6 MARCH 1852, Page 10

rrittrg tg tYt (Puha.


Dublin, 2d _March 1852.

SIR—The very able writer whose speculations respecting the new Ministry you have given your readers the advantage of perusing in your last publi- cation, has not extended his commentaries to affairs on this side of the Channel. You will, perhaps, therefore excuse me for attempting to add a supplement, de rebus Hibernicis, to his interesting remarks. In his general Views as to the possibilities and probabilities of Lord Derby's Administration I fully concur, and, like him, "truly sick of Whiggery in office, of Peelite torpidity, of Manchester nonsense 2" and I must add, of the truckling of all parties to the buekram "Irish difficulty," I too should be "happy to see Lord Derby get on in a wise and vigorous course." So far as Ireland is con- cerned, I even think this would be possible ; and if I admit that I do not sanguinely trust in its being probable it is rather as the result of a bitter experience of the cross-grained nature of Irish men and things, than from a belief in the existence of any special difficulty at the present moment. On the contrary, I am convinced that just now a peculiarly favourable oppor- tunity for the adoption of a wise and vigorous policy does offer in Ireland, and that the entire change of official men and manners that is possible under the new Administration would render it comparatively easy to invigorate and establish an entirely new system. There are two features in the Irish case which Englishmen very often confound with each other, and which, indeed, have been almost always con- founded by English statesmen in their Irish arrangements. The grievances of Ireland and the grievances of Irishmen are generally mistaken by Saxon politicians and cabinet-makers to be identical ; and yet, paradoxicel as it may seem, they represent distinct and often incompatible ideas. Thus, the , bitter strife of race and creed is the secret grievance of Ireland ; but to coin- pose it would be to inflict upon two distinct and not inconsiderable masses of Irishmen a grievance in their estimation much sorer—a privation of the opportunity for showing: their capabilities for office. The removal, again, of the general ignorance that has so long aggrieved Ireland, by rendering the continuance of civil strife possible, would deeply aggrieve lay and clerical agitators, to whom mental darkness supplies the fitting opportunity for exer- cising the craft whereby they live. Now, I am firmly convinced, that until clear views shall be taken of this distinction, the "Irish difficulty," unreal as it in fact is, will continue to be the obstacle and the opprobrium of British Administrations. Prime Ministers and Home Secretaries and Viceroys will go on thinking they are effecting radical cures of the grievances of Ireland, t while in fact they are only stimulating the fungus growth of the grievances of Irishmen by successive removals of the clamorous aggrieved into offioial hospitals of various kinds. In order to elucidate my meaning, I will uncover, perhaps rudely, the three sores which English politicians of the party variety would generally fix upon as the great irritants of the Irish social constitution, and to which they are in the habit of applying their sedatives or stimulants, as it may suit them to allay or to stimulate the fever. The religious, the education and the land strifes, are those three sores ; and yet I boldly affirm, that all three are in their nature grievances not of Ireland, but of Irishmen. In fact, so far as these three questions involved real grievances of Ireland—and that they did so I freely admit—they have been long since fully and fairly settled. Every man can now profess and practise what religion he chooses, none making him afraid. Every man can now procure excellent education for his children without the sacrifice of a single scruple of conscience. Every man can legally hold and trade in land. And that the majority of the nation really entertain this view I believe to be susceptible of proof. There is no popular agitation against the Established Church in existence. The effort to create an agitation in favour of Romish Ultramontanism has notoriously failed—it is now merely a quarrel, noisy enough, no doubt, be- tween the Telegraph and the Freeman's Journal newspapers, rival candidates for the patronage of the Ultramontane priests. The religious grievance of Irish placehuntem of both colours would not endure a month after the so- lemn and credited declaration of a Minister, that no consideration of the creed of candidates would influence the distribution of patrormge. It will continue a grand item of the Irish difficulty as long as it shall be be- lieved that the recommendation of a parish priest would procure a place in the Police from Lord Normanby, or that of a Protestant rector be equally efficacious with Lord De Grey. Lord Clarendon certainly did not destroy this belief: under his rule, I have known a Roman Catholic gentleman think it prudent, though to his deep humiliation, to fortify himself with a character from his spiritual director when soliciting a purely lay office. Will Lord Derby prescribe for his Irish subordinates an opposite policy ? It would be wise and vigorous not only to do so, but to say so plainly and firmly: And the great sore of the National Education system is precisely similar in Its nature, and requires a like treatment. The people generally ardently de- sire to avail themselves of its benefits ; all reflecting and honest men approve of it : but to oppose it has been a step to the favour of Primate Bereeford and Archbishop-MHale, and to support it has been the proper course wherein to seek a bishopric from aWhig Government. Here, too, it would be vigor- ous and wise to deprive the grievance of its uses by formally declaring the principle to be irreversibly settled, and at once cutting off all hopes of Go- vernment favour either for supporting or opposing it. If Lord Derby will venture to maintain the policy of Mr. Stanley in opposition to that of some of his newer allies, he will but show himself true to the best interests of him- elf and of Ireland.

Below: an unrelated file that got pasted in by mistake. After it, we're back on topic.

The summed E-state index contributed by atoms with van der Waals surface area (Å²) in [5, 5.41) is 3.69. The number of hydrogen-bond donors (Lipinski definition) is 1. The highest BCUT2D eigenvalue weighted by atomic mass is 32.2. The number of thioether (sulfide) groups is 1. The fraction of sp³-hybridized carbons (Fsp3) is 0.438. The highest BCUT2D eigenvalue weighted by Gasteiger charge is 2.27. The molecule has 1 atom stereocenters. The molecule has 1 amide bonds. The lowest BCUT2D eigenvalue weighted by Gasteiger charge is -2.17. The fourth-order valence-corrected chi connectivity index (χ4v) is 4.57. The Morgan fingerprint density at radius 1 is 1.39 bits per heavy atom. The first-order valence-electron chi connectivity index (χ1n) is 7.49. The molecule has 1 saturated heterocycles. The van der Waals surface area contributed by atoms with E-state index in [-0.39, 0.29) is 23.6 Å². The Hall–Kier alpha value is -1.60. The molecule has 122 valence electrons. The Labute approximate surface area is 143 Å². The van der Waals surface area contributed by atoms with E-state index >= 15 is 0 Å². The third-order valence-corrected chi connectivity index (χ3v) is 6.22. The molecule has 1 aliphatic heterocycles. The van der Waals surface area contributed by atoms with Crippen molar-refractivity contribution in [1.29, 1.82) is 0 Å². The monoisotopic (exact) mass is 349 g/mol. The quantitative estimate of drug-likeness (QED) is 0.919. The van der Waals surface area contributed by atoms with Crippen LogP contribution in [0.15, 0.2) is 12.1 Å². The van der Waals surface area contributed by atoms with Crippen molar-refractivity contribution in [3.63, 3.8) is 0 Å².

Nor does the land sore differ from the other two. It is not really a grie- vance of Ireland, but the unhealthy sign of the craving of a ohms of Irish- men for the possessions of their neighbours. It will be holed, not by coer- cive laws nor special commissions, nor by tenant-right or compensation, but by the removal of all restrictions from traffio in laud, and rendering it as marketable as any other article of commerce, and by-firmly discountenancing all charlatan traders in remedies for this grievance. In paltering with this' matter by the issue of the delusive Devon Commission, ffir Robert Peel be- queathed a sad heritage of wo to Ireland. And now for the moral of my tale. As Lard Derby's coup d'itat has overthrown the dynasty of Red-tape in England, why should he not boldly proclaim the end of grievance-mongering in Ireland ? I believe he could ter- minate that fatal system in a day. In Chancellor Blackburne, in Mr. George Hamilton, in Mr. Napier, and in Lord Naas, he has secured for his Adminis- tration the services of Irishmen who by one quality or another possess great and acknowledged influence in Ireland. Two of the number are bound hand and foot ; all are restrained in the grievance trammels I have pointed out which have hitherto served them as ladders to climb by. They would be set free in their own persons, and made free to set upon and with others in useful exertions for the redress of the grievances of Ireland, if only the dis- tinction between those latter and the grievances of Irishmen were dead seen and openly stated by their chief. As for the people at large, such a "wise and vigorous policy " would be to them at once intelligible and accept- able. High and low, they are all equally sick of the religious war, all desire the spread of education, all but a few middlemen see the true nature of the land question. The" Irish difficulty," like other phantoms, will vanish if